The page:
Preferably, developer roller 50 comprises a non-magnetic tubular member interfit telescopically over a substantially stationary magnetic rotor. The magnetic rotor is made preferably from barium ferrite with the tubular member being made from an aluminum having the exterior circumferential surface thereof roughened. A constant speed motor rotates the tubular member relative to the magnetic rotor. The tubular member of developer roller 50 rotates in the direction of arrow 62. Similarly, transport roller 52 is made from a non-magnetic tubular member interfit telescopically over a stationary magnetic rotor. A constant speed motor rotates the tubular member of transport roller 52 in the direction of arrow 64. The exterior circumferential surface of the tubular member of transport roller 52 is roughened to facilitate developer material movement.
In operation, the additional toner particles are metered from cartridge 60 onto paddle wheel 54. Paddle wheel 54 intermingles the fresh supply of toner particles with the carrier granules so as to form a new supply of developer material. Paddle wheel 54 is made preferably from a hub having a plurality of substantially equally spaced vanes extending radially outwardly therefrom. A constant speed motor rotates paddle wheel 54 in the direction of arrow 66. In this way, the toner particles are advanced to transport roller 52. Transport roller 52 rotates in the direction of arrow 64 to advance the developer material to developer 50. Developer roller 50 rotates in the direction of arrow 62 to move the developer material into development zone 68. In development zone 68, the toner particles are attracted from the carrier granules to the electrostatic latent image recorded on photoconductive surface 12 of drum 10. The residual developer material and denuded carrier granules are scraped from developer roller 50 by blade 70.
As developer roller 50 rotates in the direction of arrow 62, it acts as an impeller generating a flow of air in the direction of arrow 72. Plate 74 is interposed between wall 76 of housing 58 and developer roller 50 to control this air flow. The space between plate 72 and wall 74 defines a passageway through which the air flow passes, in the direction of arrow 78. Thus, the air flows in a recirculating path. Initially, the developer roller 50 moves the air in the direction of arrow 72. Thereafter, the air flows around plate 74 and moves in the direction of arrow 78 returning to chamber 56 of housing 58. This prevents the air from escaping through gap 80, i.e. the gap between wall 76 and photoconductive surface 12. In this manner, plate 74 acts to control the air flow in chamber 56 of housing 58 preventing the leakage of toner particles therefrom through gap 80. Thus, the leakage of toner particles as a toner powder cloud is eliminated, and the air current in the boundary layer of photoconductive surface 12 and housing 58 moves in a recirculating path in chamber 56 of housing 58 as depicted by arrows 72 and 78. This prevents the toner particles or developer material from flowing outwardly through gap 80. In this manner, contamination of of the electrophotographic printing machine by a toner powder cloud is prevented.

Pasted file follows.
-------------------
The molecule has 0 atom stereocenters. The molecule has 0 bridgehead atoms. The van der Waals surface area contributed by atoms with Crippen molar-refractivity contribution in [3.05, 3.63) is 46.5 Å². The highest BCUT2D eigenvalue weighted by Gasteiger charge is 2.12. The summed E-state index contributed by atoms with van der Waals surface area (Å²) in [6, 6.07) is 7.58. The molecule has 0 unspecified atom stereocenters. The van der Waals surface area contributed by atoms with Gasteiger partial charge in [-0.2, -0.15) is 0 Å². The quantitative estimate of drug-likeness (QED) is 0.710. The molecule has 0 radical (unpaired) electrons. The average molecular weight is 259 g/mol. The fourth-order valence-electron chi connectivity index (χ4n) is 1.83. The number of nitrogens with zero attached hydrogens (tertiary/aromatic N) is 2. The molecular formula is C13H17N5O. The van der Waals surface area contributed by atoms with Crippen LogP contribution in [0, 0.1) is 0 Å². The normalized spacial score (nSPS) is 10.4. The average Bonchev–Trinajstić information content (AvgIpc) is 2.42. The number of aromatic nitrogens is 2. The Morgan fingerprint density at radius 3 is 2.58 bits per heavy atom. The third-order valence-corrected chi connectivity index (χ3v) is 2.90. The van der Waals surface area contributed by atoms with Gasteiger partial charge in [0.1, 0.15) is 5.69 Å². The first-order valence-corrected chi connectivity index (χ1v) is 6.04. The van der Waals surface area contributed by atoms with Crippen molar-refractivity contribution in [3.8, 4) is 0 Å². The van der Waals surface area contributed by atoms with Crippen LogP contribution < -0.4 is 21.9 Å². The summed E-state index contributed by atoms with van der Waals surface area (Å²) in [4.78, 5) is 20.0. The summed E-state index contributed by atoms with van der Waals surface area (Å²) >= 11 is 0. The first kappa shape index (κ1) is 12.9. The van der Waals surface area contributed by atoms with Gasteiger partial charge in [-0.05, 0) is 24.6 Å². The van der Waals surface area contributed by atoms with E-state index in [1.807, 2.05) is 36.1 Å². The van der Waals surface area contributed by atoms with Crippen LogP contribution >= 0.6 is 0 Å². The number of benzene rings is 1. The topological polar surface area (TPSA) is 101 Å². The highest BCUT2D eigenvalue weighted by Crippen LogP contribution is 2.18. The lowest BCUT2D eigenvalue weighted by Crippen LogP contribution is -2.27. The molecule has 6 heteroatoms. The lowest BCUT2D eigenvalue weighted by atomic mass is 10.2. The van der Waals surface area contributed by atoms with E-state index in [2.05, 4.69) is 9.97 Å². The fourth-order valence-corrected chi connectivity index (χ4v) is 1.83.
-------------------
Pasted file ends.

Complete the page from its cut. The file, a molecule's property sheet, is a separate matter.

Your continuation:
Metering blade 82 regulates the thickness of the layer of developer material adhering to developer roller 50. Metering blade 82 has one end portion thereof secured to an intermediate region of plate 74. The other end portion thereof is disposed closely adjacent to developer roller 50 so as to define a gap therebetween. The width of space controls the quantity of developer material adhering to developer roller 50. As depicted in FIG. 2, metering blade 82 extends in a transverse direction to plate 74.
In recapitulation, it is evident that the plate interposed between the developer roller and the wall of the housing acts to control the air flow so as to insure that the air moves in a recirculating path. This type of air flow prevents leakage of toner particles from the chamber of the housing. Thus, the air flow generated by the rotation of the developer roller is controlled so as to move in a recirculating path preventing the leakage of particles from the chamber of the housing. This insures that the toner powder cloud does not contaminate the remaining components of the electrophotographic printing machine.
It is, therefore, evident that there has been provided, in accordance with the present invention, a development system that fully satisfies the objects, aims and advantages hereinbefore set forth. While this invention has been described in conjunction with a specific embodiment thereof, it is evident that many alternatives, modifications and variations will be apparent to those skilled in the art. Accordingly, it is intended to embrace all such alternatives, modifications and variations as fall within the spirit and broad scope of the appended claims.
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|US8523340||Jun 5, 2008||Sep 3, 2013||Hewlett-Packard Development Company, L.P.||Reducing ink droplets generated by bursting bubbles in an ink developer|
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|EP0180407A1 *||Oct 23, 1985||May 7, 1986||Kabushiki Kaisha Toshiba||Developing device|
|EP2285576A1 *||Jun 5, 2008||Feb 23, 2011||Hewlett-Packard Development Company, L.P.||Reducing ink droplets generated by bursting bubbles in an ink developer|
|WO2009148448A1 *||Jun 5, 2008||Dec 10, 2009||Hewlett-Packard Development Company, L.P.||Reducing ink droplets generated by bursting bubbles in an ink developer|
|International Classification||G03G15/08, G03G15/09|